Livni: PA unity gov't won't be enough

FM urges continued boycott of PA unless it changes its policy toward Israel.

By HILARY LEILA KRIEGER, DAVID HOROVITZ
November 7, 2006 00:09
3 minute read.
Livni: PA unity gov't won't be enough

tzipi livni 298 88 aj. (photo credit: Ariel Jerozolimski)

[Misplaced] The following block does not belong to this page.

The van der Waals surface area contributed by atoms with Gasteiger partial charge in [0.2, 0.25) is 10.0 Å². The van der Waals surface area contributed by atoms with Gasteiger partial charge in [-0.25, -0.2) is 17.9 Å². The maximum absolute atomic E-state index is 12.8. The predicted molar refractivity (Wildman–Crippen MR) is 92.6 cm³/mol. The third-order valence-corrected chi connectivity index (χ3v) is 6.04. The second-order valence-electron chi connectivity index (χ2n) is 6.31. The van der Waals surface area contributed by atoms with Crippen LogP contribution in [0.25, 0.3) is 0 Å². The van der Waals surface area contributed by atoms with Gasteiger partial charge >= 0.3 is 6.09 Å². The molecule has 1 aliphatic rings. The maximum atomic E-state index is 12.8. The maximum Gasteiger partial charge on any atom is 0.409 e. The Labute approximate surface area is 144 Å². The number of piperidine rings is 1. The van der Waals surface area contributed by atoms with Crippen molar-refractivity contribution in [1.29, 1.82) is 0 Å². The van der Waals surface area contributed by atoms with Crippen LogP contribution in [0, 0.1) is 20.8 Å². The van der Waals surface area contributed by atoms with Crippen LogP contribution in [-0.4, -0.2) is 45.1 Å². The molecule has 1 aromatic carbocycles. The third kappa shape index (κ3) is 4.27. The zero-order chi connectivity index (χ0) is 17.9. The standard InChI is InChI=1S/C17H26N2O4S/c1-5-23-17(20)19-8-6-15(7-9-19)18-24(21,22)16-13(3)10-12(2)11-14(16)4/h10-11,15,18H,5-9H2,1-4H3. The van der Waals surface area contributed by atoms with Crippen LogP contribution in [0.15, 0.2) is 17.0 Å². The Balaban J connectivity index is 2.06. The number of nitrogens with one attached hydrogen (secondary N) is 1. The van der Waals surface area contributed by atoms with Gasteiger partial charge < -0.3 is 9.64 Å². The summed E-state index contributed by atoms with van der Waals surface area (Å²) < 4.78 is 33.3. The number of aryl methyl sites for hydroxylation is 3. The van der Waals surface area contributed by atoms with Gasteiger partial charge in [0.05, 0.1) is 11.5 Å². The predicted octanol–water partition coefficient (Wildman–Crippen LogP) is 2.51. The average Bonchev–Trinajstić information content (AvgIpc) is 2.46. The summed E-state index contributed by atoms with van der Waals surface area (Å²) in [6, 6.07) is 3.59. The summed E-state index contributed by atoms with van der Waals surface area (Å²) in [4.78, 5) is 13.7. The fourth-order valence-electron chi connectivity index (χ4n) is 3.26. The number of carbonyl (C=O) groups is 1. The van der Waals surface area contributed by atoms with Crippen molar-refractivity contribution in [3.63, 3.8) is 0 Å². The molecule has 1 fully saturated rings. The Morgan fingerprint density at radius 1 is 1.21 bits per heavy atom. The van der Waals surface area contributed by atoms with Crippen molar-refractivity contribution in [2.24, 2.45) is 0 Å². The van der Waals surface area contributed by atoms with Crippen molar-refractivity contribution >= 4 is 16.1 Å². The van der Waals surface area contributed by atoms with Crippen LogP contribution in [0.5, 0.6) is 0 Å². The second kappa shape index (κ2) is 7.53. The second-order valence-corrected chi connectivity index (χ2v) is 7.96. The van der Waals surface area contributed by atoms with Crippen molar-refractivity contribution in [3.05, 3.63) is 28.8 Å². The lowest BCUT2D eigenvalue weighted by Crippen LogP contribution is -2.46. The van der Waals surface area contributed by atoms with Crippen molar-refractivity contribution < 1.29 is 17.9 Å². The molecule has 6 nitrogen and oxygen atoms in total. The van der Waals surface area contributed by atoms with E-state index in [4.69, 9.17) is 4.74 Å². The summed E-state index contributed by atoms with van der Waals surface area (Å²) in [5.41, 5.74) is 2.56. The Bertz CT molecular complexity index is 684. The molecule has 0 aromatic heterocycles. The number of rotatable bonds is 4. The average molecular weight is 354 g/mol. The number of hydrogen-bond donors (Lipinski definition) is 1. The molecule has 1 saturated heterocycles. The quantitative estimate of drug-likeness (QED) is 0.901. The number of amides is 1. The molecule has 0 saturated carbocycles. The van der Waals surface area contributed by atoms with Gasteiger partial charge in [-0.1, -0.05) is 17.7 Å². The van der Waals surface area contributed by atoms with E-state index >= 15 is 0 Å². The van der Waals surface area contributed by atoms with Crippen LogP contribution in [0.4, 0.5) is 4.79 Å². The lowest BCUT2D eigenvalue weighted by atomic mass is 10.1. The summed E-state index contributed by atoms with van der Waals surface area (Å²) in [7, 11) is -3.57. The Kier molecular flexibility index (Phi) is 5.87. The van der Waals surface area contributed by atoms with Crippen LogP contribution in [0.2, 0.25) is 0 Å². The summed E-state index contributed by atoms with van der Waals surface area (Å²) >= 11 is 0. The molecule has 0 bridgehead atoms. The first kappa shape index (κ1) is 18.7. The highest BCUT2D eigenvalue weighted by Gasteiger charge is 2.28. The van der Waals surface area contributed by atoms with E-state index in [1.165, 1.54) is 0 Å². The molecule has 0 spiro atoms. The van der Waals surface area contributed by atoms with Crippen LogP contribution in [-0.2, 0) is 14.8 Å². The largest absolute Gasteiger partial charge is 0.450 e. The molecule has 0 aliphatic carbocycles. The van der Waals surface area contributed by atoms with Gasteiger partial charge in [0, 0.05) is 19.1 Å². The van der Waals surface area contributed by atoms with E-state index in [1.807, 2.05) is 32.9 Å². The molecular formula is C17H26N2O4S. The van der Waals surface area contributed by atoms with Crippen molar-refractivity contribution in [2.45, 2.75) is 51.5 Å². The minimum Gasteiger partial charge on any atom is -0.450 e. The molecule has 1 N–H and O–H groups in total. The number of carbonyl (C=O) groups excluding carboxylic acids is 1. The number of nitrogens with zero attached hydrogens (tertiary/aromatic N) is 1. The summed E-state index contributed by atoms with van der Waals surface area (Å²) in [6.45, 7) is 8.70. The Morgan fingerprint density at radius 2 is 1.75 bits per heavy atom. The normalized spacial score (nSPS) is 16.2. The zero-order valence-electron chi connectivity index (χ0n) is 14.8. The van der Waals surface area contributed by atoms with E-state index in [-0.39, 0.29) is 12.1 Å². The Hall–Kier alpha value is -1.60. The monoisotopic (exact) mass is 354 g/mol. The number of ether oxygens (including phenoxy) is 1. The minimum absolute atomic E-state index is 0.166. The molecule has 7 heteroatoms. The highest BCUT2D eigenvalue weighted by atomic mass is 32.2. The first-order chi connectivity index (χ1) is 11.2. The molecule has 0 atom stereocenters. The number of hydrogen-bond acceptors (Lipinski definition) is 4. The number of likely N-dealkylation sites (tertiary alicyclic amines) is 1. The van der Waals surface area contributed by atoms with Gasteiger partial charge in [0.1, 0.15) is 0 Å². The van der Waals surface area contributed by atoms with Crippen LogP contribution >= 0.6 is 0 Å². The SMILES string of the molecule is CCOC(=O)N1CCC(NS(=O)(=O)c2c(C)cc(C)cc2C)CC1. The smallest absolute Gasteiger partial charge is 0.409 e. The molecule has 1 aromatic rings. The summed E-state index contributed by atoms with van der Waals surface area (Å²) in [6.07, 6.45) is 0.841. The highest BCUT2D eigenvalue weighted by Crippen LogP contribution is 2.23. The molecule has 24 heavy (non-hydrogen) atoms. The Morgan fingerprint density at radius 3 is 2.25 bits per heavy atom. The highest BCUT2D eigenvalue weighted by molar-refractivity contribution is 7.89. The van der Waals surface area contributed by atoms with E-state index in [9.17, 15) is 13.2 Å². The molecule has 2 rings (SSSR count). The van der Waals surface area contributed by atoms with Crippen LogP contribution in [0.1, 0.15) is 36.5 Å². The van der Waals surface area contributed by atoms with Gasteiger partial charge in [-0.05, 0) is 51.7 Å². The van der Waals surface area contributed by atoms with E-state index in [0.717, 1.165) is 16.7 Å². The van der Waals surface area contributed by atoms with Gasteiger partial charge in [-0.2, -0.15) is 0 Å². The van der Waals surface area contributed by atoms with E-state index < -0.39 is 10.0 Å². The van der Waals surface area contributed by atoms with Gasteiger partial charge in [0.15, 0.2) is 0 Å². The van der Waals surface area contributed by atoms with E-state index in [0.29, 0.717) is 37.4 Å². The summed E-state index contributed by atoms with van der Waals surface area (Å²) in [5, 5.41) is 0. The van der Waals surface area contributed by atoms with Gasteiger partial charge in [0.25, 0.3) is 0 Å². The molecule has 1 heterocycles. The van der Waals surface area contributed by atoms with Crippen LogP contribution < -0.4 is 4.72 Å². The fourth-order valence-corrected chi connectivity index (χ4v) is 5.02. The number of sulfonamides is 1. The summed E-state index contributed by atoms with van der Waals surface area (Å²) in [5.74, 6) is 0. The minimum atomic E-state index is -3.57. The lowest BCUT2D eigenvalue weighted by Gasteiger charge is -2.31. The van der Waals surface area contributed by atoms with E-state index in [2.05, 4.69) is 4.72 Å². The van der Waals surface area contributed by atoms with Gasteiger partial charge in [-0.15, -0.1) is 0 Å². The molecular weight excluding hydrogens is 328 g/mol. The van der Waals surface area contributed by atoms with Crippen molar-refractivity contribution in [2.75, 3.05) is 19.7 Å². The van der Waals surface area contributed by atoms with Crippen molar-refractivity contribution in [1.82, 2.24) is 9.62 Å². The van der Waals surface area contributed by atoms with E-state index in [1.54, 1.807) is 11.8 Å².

Foreign Minister Tzipi Livni urged the international community to continue to boycott the Hamas-led Palestinian Authority unless it changes its policies toward Israel, even as Fatah and Hamas met Monday night to form a national unity government in a bid to gain international legitimacy. But the French and Italian foreign ministers welcomed the idea of a new PA leadership and indicated it could be a basis for ending the eight-month freeze on aid to the PA government. Under the emerging plan, PA Prime Minister Ismail Haniyeh of Hamas and his ministers would be replaced by a team of experts in the hope that this would prove sufficient to prompt a resumption of international aid. Haniyeh and PA Chairman Mahmoud Abbas of Fatah met for more than two hours in Gaza Monday night to hammer out the last details of the plan, though they failed to sign an accord. Both sides said the talks would continue Tuesday, but wouldn't specify which issues remained open. Livni told The Jerusalem Post that the formation of a national unity government would not change Israel's stance toward the PA; it has frozen contacts and tax and tariff revenue transfers since Hamas took office in March. Whether Hamas was in the government or not made no difference, she said ahead of her trip to Los Angeles to participate in the United Jewish Communities' General Assembly. "It doesn't matter what their names are," said Livni of the potential new PA ministers. "What matters to me is the guiding principles of the Palestinian government. Any Palestinian government has to meet the three conditions" - recognizing Israel's right to exist, renouncing terrorism and accepting previous official Israeli-Palestinian agreements. The Quartet - the EU, US, UN and Russia - has withheld funds from the PA because of its refusal to accept those demands. The emerging government's draft platform is vague about the recognition of Israel. Livni said that without a change in the PA's position, she saw no reason for the Quartet to change its stance, adding, "I hope there will be no erosion" in its determination. But French Foreign Minister Philippe Douste-Blazy said that the EU would ask the World Bank to stop bypassing the PA government when distributing aid and ask Israel to release the frozen tax monies if a national unity government emerged. "If there is a new government in the Palestinian territory," Douste-Blazy said, "we would love this government right away, because we think it's a chance for peace and political dialogue." He added, "The European Union will be present from the start." Douste-Blazy's Italian counterpart, Massimo d'Alema, said, "The right of Palestinians to have a state, and Israelis their security, today requires a stronger engagement from the international community." British Prime Minister Tony Blair indicated the UK would be willing to negotiate with a Hamas-led government if it met international demands to renounce violence and recognize Israel. A US State Department official spoke more vaguely about the implications of a national unity government, noting that the issues were still under discussion. "As we have stated before, the international community, including the US, looks forward to working with a Palestinian government that governs responsibly and is interested in making progress toward peace. This means a Palestinian government that accepts the Quartet principles," he said. "We have welcomed efforts by President Abbas to form a national unity government that reflects these principles." Livni stressed that the international community had maintained a firm line against the PA ever since Hamas entered office. "Eleven months ago, no one would have bet a shekel" that the relevant world players would have held to the three Quartet demands as a prerequisite for funding, she said. But the international community had stuck to these requirements and "to the maintenance of the definition of Hamas as a terror organization." Top Hamas leaders have yet to decide whether to accept the national unity plan, and similar negotiations have broken down before. The new proposal would enable Hamas to appoint eight ministers and Fatah would choose four, with the remainder of the portfolios awarded to smaller parties. The new prime minister would be chosen by Hamas. Abbas has urged Hamas to choose an independent, to make the new government more attractive to the international community, Abbas aides have said. Hamas's top decision-making body, the secret Shura Council, is to decide in the coming days whether to accept the proposal. Wasfi Kibha, a Hamas cabinet minister, said ahead of Monday's meeting that the sides have reached an agreement in principle but still needed to wrap up important details. AP contributed to this report.


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